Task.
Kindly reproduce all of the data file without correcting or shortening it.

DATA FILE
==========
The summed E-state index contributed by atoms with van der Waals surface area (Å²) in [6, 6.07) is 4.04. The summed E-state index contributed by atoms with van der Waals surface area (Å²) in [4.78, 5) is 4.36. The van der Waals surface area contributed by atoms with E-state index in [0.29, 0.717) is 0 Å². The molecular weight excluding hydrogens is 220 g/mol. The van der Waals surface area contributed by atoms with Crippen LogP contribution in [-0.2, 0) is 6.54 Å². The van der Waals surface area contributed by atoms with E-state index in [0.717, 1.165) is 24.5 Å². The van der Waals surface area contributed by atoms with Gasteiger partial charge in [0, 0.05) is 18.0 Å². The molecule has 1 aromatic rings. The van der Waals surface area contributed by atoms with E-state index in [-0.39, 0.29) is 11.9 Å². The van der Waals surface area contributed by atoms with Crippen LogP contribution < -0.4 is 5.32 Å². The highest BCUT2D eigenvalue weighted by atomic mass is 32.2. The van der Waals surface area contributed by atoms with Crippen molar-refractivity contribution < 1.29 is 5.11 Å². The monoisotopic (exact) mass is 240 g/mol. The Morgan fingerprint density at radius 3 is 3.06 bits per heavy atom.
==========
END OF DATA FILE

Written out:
The summed E-state index contributed by atoms with van der Waals surface area (Å²) in [6, 6.07) is 4.04. The summed E-state index contributed by atoms with van der Waals surface area (Å²) in [4.78, 5) is 4.36. The van der Waals surface area contributed by atoms with E-state index in [0.29, 0.717) is 0 Å². The molecular weight excluding hydrogens is 220 g/mol. The van der Waals surface area contributed by atoms with Crippen LogP contribution in [-0.2, 0) is 6.54 Å². The van der Waals surface area contributed by atoms with E-state index in [0.717, 1.165) is 24.5 Å². The van der Waals surface area contributed by atoms with Gasteiger partial charge in [0, 0.05) is 18.0 Å². The molecule has 1 aromatic rings. The van der Waals surface area contributed by atoms with E-state index in [-0.39, 0.29) is 11.9 Å². The van der Waals surface area contributed by atoms with Crippen LogP contribution < -0.4 is 5.32 Å². The highest BCUT2D eigenvalue weighted by atomic mass is 32.2. The van der Waals surface area contributed by atoms with Crippen molar-refractivity contribution < 1.29 is 5.11 Å². The monoisotopic (exact) mass is 240 g/mol. The Morgan fingerprint density at radius 3 is 3.06 bits per heavy atom.